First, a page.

Predictability is the key to scalability

03 June,2014 by Jack Vamvas

DBAs are focused on getting the highest queries per second. They will use measures such as average response times. Is this always the best approach?

Consider this scenario:

A high traffic volume database server – launched with capacity to absorb high queries per second, yet users start to complain some queries are randomly taking longer. The deviation from one request to another is growing and the database server response variance is growing.  At the same time , the average response times are still acceptable, but there are some responses taking longer.

In this case DBAs need to focus on the high impact queries . Identifying the worst queries, diagnosing and fixing is a constant cycle of improvement. It’s an evidence based approach i.e identifying specific cases and applying fixes based on these cases.

 

Performance Tuning experts have tools enabling them to monitor at fractions of a second. Finding problems and trying to understand the cause of the delays. 

 

This approach is not at the exclusion of the queries per second method. In fact, benchmarking a system either before it goes live or comparing architectures requires a method such as queries per second. But once the system is live – performance can vary . Identifying the outliers is critical to maintaining good service levels. We often talk about a service level agreement for the server, but a similar principle can be applied per user request.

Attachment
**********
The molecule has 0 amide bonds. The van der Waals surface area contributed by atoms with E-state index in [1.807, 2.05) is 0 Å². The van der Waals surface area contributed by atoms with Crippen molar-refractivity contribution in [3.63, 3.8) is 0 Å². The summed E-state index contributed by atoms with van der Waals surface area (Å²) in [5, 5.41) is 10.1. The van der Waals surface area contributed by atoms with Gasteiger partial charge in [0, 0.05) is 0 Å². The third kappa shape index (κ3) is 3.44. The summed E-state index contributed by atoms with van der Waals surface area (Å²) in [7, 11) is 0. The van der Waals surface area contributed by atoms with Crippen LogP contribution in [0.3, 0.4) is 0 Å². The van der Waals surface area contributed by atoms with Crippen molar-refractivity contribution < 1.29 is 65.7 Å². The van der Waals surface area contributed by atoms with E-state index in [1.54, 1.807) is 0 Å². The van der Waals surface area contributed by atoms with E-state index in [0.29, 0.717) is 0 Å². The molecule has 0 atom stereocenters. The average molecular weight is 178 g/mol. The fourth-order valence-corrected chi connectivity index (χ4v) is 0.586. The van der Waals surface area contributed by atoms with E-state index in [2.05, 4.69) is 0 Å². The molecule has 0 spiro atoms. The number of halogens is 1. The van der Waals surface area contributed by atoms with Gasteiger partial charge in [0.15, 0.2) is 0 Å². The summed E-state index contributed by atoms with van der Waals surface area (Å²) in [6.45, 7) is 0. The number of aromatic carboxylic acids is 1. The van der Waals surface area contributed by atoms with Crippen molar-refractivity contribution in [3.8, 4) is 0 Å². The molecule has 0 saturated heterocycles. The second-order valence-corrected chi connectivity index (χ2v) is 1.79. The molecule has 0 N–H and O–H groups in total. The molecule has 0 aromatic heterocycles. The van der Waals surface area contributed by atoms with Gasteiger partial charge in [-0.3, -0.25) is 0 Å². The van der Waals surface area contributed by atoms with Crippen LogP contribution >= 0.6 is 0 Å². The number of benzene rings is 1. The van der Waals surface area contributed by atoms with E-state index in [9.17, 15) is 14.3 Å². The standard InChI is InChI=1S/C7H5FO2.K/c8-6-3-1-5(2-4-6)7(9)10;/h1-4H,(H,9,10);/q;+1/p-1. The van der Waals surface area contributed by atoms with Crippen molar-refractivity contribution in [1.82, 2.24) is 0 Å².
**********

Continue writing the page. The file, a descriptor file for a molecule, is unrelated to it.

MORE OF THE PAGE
Sacrificing some performance but increasing the level of predictability can be a solid basis for scaling. As workload increases , greater demand is placed on system resources. Methods are applied to scale the service. Ensuring an approach is in place to deal with  extremes in query response , assists in preserving a predictable service level.

This approach does not work for every environment. Context is important , some environments can absorb deviations from the norm , typical examples , may include reporting and modelling applications. But for OLTP based applications , it’s an approach which can yield positive results

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Author: Jack Vamvas (http://www.sqlserver-dba.com)


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